Death House isn’t a movie. It’s the concept of a movie, the idea of a movie. It’s a 90 minute trailer for a film that’s still little more than a flicker in the director’s eye. In any good trailer, you see a ton of familiar faces for slim scenes who recite lines that sound like they might be really important in the whole movie. Then, you’re cut to a different scene totally disconnected from the former that introduces new characters that say unrelated stuff that might be really important in the whole movie. This is what gets you pumped to see how everything unfolds and connects when the creator’s vision is seen in full.
Here, though, director Harrison Smith has no full vision. He’s making this shit up as he goes along.
Director: Harrison Smith
Release: November 6, 2018
In the ultra-max prison known as Death House a bevy of faces familiar to horror fans appear. You have Kane Hodder outside his usual walking-and-stabbing-horny-teens routine as Jason Voorhees, Sid Haig being entirely too good for this movie, Danny Trejo being exactly good enough for this movie, Barbara Crampton saying “girl power” and doing a fist bump, and Dee Wallace just not giving a shit.
Watching her walk and monotone worthless exposition is a joy, because she reflects my exact feelings at any point in the movie. She delivers lines with less enthusiasm than text-to-speech during moments that drag out forever, her acting ability increases as the movie seems to be making a turn toward actual horror, and she dies right around the point where I lose hope anything can be salvaged from this celluloid sewage. She’s a national treasure.
This doesn’t nearly end the list of cameos, however, with the late Gunnar Hanson and Michael Berryman from The Hills Have Eyes playing two of the five evils that fill the ninth level of Death House. Tony Todd from Candyman appears at the beginning and end of the film as a sort of psycho who’s in his own movie, because nothing he says or does has anything to do with Death House. Even Lloyd Kaufman has a role as a doctor who extracts an EMP device from the body of a guard, which causes a power outage that sets the threadbare plot in motion. Then, the camera cuts away, and he’s never seen again. There’s no reason to assume he was killed by anything, but he’s certainly dead to us.
Death House is a slop of ideas and concepts that never amount to much or mean anything. The two agents who are investigating the Death House for unexplained reasons at one point take a prison shower together and show each other mysterious tattoos they don’t remember getting, but the inked images have a vague meaning to them. This is never brought up again. Sid Haig tells the male agent something suggesting that the agent might be a serial killer and then something about god, and then he disappears and is never seen again. There’s a room where a bloody woman screams into a microphone hanging from the ceiling and a bloody dude is munching on a baby corpse, and when Dee Wallace has to explain what’s going on she just says, “We have no idea why this is here.” Oh, thanks.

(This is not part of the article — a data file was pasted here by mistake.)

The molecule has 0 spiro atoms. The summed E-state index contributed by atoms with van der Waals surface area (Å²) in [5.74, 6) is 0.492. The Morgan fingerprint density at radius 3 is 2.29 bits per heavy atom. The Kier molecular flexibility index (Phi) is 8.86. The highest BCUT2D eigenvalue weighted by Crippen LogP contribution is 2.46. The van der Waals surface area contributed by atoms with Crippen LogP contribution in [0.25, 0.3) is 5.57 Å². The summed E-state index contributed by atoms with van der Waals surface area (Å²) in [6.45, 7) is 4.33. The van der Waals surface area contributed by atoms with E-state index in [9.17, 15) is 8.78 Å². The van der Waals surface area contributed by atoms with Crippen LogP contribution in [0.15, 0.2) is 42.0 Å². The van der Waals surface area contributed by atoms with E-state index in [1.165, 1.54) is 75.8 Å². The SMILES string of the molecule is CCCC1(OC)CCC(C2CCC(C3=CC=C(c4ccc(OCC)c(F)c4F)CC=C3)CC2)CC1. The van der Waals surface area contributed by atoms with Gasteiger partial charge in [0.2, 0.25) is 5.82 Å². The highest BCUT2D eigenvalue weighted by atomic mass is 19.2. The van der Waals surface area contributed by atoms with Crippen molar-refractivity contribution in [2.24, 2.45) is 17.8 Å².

The idea behind this Death House, for what it’s worth, is that it’s supposed to be a brainwashing facility where virtual reality is used on the most evil killers to try to rehabilitate them. This operation uses exact reenactments of murders in setting and victim–except it seems the victims in this VR reenactment are really being killed, which doesn’t make sense. Also, it makes little sense how getting these killers to kill over and over again will make them want to stop killing. One scene shows a female chainsaw killer known as Leatherlace reliving her murders, screaming with a VR set on her face, while a pale blue hologram of her father (who looks like George Lucas’s ghost) talks to her. That’s supposed to help somehow, I guess.
As Dee Wallace dutifully tells us, though, the real goal is to get people to stop making horrific pieces of art, music, writing, or film, because that’s what causes true violence in society. And that sounds like an interesting idea for a horror movie. It’s too bad nothing ever happens with it. Everything’s dropped as quickly as it’s picked up. You might even think the VR angle might lead to some situation where the agents start to wonder what’s real and what isn’t that will eventually lead to a twist that reveals they’re prisoners after all. Don’t worry, though, because the second the power goes out the whole concept of a VR prison is abandoned.
Even the five evils who are supposed to be these super powered immortal monsters of mayhem don’t arrive until the tail end. At that point only two of them get to talk (and boy do they talk), and they only kill one person with magic powers before escaping. Then, the agents have to chase them down in order to return them to the Death House, because good always has to chase evil and evil is the real god and true hell is a world where everyone is neither good nor evil, and a bunch of other bullshit Gunnar Hansen rattled off before the credits rolled.
Of course this ends with full expectation of a Death House franchise. With enough names to pique the interest of horror fans, it might dupe enough folks into paying to see this exhausting exercise in free association with no core idea or theme, with no real characters, with no violence or horror, and then we will have to sit through a Death House 2. That’s a terrible shame, because if there’s one thing the Mad Libs script makes abundantly clear it’s that Death House fucking sucks.